Resources for Design Thinking:

The Nueva School is also working on creating a website that will organize some of the resources out there and create a space for teachers to upload their design thinking projects for feedback and use by other teachers. I'll update here when their site becomes available.

Wednesday, July 2, 2014

Icebreakers that teach group norms - accept failure, learn from others, work through frustration

I'm attending a four day conference at The Nueva School on design thinking this week. I'll blog in a bit about the main content of the conference (done!), but I first wanted to get some thoughts down about the activities we did on the first day to build comfort with each other and establish the group norms that would be really vital for the design thinking process. These are centered around empathy for others' points of view, celebration of process over product, and learning through repeated cycles of trying/failing/changing. The activities that we did on the first day of the conference did a great job of both helping participants get to know each other and create a safe space, but also to set up these key aspects of learning without which design thinking isn't possible.

Activity #1:
We started with fun improv games to get people over the fear of doing something silly because hey, we're all doing something silly.

Come get your imaginary points:

We reflected throughout and were explicitly asked to make space for people who hadn't participated as much yet, which I thought was a good thing to do when doing this with students. Basic scenario was: 3 people in the middle of the circle acting out a scene, someone from the audience taps one out and changes the scene. For the last go-round, instead of tapping out, each new person added to the scene, which was a nice way to get everyone included and participating.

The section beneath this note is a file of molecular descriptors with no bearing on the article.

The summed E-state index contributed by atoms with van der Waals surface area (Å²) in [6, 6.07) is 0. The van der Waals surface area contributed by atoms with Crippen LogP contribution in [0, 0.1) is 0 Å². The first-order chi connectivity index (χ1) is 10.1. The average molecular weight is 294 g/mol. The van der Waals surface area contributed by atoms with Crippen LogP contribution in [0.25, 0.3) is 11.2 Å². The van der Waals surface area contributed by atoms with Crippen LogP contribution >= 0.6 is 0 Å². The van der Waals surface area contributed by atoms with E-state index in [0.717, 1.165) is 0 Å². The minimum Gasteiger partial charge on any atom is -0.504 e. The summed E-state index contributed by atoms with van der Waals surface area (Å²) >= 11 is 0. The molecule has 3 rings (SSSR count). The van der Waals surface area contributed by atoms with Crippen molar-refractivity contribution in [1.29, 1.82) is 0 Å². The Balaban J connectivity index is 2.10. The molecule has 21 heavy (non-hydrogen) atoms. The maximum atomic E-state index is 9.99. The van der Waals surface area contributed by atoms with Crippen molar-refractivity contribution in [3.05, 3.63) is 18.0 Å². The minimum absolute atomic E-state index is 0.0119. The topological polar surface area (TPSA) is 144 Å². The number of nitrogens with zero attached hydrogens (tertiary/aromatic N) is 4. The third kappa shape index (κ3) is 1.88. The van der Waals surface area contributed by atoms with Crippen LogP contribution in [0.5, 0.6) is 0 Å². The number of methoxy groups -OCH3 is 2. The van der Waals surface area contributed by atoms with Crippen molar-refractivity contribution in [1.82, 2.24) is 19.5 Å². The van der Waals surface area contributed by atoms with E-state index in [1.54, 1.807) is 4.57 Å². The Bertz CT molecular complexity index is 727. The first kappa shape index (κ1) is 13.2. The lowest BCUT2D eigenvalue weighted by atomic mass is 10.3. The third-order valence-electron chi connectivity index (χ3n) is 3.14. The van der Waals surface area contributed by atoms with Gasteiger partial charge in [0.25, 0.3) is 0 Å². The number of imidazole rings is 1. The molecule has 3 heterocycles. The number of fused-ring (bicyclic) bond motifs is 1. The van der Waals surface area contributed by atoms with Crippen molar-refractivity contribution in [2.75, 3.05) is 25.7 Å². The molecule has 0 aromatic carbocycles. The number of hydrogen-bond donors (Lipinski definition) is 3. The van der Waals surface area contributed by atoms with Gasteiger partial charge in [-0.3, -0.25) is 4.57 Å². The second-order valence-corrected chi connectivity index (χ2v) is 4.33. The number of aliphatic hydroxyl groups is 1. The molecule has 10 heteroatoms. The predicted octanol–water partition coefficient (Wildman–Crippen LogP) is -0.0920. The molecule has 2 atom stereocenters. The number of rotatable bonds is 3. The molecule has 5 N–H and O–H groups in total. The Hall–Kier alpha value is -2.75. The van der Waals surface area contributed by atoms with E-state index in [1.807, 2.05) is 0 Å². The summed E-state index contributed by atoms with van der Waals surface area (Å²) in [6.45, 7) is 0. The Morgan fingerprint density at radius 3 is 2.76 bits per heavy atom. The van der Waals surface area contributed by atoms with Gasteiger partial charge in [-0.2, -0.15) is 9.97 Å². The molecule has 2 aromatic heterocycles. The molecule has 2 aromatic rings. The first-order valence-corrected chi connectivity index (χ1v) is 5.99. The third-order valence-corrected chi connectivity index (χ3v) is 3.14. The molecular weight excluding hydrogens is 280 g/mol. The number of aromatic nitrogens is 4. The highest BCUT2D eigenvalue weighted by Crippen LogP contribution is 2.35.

Activity #2:
This was perhaps my favorite thing of the day. I really wish I'd gotten a better picture of this, but the basic idea is that each person gets a sheet of paper with two concentric stars, a mirror in a stand, and a piece of cardboard with a cutout for their hand to fit through. Their job is to draw a third star in between the two concentric stars while only looking at the reflection of their hand in the mirror, not at their hand directly.

It looks kind of like this, but if you cut a hole in the cardboard, it's a little easier to draw without looking. But seriously. This activity is amazing for dealing with frustration and failure and getting people on a level playing field. Everyone is just awful at it and it's just about trying over and over again and letting go of perfection. I've also been told that this is a great activity for people who want to know what it's like to be a dyslexic since the entire premise of the activity is fighting the image you see and reinterpreting the visual cues from how you think they look. A great activity to have kids reflect on frustration.

Activity #3:
Two people face each other where only one of them is facing the screen. The one who can't see the screen has paper and a pencil and the one who can see the screen directs the drawer to replicate the image on the screen using only words, no hands (we were told to sit on our hands). I've done activities like this with students because it's really helpful for reflecting on what makes for good communication and how important it is to take the other person's point of view into account (for example, when using directions, like "up" or "right side"). This also deals with frustration, but frustration directed at another person who either isn't understanding you or isn't communicating clearly enough for you to understand and how to work through that.